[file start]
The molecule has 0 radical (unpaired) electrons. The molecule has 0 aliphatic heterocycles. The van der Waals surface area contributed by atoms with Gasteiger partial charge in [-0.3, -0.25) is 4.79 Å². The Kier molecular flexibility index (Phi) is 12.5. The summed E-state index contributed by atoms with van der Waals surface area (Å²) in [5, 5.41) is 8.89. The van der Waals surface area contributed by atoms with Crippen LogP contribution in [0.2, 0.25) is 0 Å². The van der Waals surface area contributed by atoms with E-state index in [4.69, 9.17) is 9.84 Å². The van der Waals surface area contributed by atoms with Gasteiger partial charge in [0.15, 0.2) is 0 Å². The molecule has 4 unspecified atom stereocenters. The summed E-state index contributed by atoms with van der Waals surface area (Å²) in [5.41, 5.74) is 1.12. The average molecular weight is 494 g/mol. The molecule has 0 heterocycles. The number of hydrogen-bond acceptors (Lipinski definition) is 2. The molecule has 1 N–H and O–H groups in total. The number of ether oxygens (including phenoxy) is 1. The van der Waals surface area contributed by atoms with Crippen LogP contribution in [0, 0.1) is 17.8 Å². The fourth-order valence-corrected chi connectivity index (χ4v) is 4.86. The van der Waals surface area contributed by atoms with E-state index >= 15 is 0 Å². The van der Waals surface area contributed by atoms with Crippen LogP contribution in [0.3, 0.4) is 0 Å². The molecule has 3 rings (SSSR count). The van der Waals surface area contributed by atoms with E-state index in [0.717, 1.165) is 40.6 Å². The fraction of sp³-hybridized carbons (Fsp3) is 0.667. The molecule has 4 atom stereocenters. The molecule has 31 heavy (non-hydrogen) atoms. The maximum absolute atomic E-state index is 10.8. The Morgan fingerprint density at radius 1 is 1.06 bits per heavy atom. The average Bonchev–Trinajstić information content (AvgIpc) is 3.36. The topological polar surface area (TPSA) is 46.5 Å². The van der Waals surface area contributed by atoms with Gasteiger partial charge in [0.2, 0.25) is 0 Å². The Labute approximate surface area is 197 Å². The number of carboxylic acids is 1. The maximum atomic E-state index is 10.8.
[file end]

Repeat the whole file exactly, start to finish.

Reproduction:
The molecule has 0 radical (unpaired) electrons. The molecule has 0 aliphatic heterocycles. The van der Waals surface area contributed by atoms with Gasteiger partial charge in [-0.3, -0.25) is 4.79 Å². The Kier molecular flexibility index (Phi) is 12.5. The summed E-state index contributed by atoms with van der Waals surface area (Å²) in [5, 5.41) is 8.89. The van der Waals surface area contributed by atoms with Crippen LogP contribution in [0.2, 0.25) is 0 Å². The van der Waals surface area contributed by atoms with E-state index in [4.69, 9.17) is 9.84 Å². The van der Waals surface area contributed by atoms with Gasteiger partial charge in [0.15, 0.2) is 0 Å². The molecule has 4 unspecified atom stereocenters. The summed E-state index contributed by atoms with van der Waals surface area (Å²) in [5.41, 5.74) is 1.12. The average molecular weight is 494 g/mol. The molecule has 0 heterocycles. The number of hydrogen-bond acceptors (Lipinski definition) is 2. The molecule has 1 N–H and O–H groups in total. The number of ether oxygens (including phenoxy) is 1. The van der Waals surface area contributed by atoms with Crippen LogP contribution in [0, 0.1) is 17.8 Å². The fourth-order valence-corrected chi connectivity index (χ4v) is 4.86. The van der Waals surface area contributed by atoms with E-state index >= 15 is 0 Å². The van der Waals surface area contributed by atoms with Crippen LogP contribution in [0.3, 0.4) is 0 Å². The molecule has 3 rings (SSSR count). The van der Waals surface area contributed by atoms with E-state index in [0.717, 1.165) is 40.6 Å². The fraction of sp³-hybridized carbons (Fsp3) is 0.667. The molecule has 4 atom stereocenters. The molecule has 31 heavy (non-hydrogen) atoms. The maximum absolute atomic E-state index is 10.8. The Morgan fingerprint density at radius 1 is 1.06 bits per heavy atom. The average Bonchev–Trinajstić information content (AvgIpc) is 3.36. The topological polar surface area (TPSA) is 46.5 Å². The van der Waals surface area contributed by atoms with Gasteiger partial charge in [0.2, 0.25) is 0 Å². The Labute approximate surface area is 197 Å². The number of carboxylic acids is 1. The maximum atomic E-state index is 10.8.